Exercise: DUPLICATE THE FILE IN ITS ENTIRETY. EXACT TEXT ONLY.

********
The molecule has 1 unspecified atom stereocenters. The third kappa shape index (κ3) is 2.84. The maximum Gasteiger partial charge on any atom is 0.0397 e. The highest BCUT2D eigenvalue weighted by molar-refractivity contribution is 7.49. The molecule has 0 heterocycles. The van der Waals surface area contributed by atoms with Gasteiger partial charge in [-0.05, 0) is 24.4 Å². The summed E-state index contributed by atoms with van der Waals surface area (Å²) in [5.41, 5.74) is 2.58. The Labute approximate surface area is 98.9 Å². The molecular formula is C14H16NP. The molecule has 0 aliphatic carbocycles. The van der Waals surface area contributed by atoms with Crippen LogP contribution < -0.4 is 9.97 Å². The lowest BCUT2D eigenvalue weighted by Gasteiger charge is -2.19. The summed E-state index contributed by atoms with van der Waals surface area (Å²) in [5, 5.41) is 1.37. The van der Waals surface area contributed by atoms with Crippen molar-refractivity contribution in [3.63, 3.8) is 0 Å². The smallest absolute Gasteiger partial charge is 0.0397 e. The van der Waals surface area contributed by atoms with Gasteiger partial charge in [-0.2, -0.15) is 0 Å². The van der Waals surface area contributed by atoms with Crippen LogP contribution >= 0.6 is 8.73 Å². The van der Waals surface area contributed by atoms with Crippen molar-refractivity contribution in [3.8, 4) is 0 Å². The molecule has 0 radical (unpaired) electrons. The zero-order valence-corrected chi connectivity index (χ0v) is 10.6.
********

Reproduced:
The molecule has 1 unspecified atom stereocenters. The third kappa shape index (κ3) is 2.84. The maximum Gasteiger partial charge on any atom is 0.0397 e. The highest BCUT2D eigenvalue weighted by molar-refractivity contribution is 7.49. The molecule has 0 heterocycles. The van der Waals surface area contributed by atoms with Gasteiger partial charge in [-0.05, 0) is 24.4 Å². The summed E-state index contributed by atoms with van der Waals surface area (Å²) in [5.41, 5.74) is 2.58. The Labute approximate surface area is 98.9 Å². The molecular formula is C14H16NP. The molecule has 0 aliphatic carbocycles. The van der Waals surface area contributed by atoms with Crippen LogP contribution < -0.4 is 9.97 Å². The lowest BCUT2D eigenvalue weighted by Gasteiger charge is -2.19. The summed E-state index contributed by atoms with van der Waals surface area (Å²) in [5, 5.41) is 1.37. The van der Waals surface area contributed by atoms with Crippen molar-refractivity contribution in [3.63, 3.8) is 0 Å². The smallest absolute Gasteiger partial charge is 0.0397 e. The van der Waals surface area contributed by atoms with Gasteiger partial charge in [-0.2, -0.15) is 0 Å². The van der Waals surface area contributed by atoms with Crippen LogP contribution >= 0.6 is 8.73 Å². The van der Waals surface area contributed by atoms with Crippen molar-refractivity contribution in [3.8, 4) is 0 Å². The molecule has 0 radical (unpaired) electrons. The zero-order valence-corrected chi connectivity index (χ0v) is 10.6.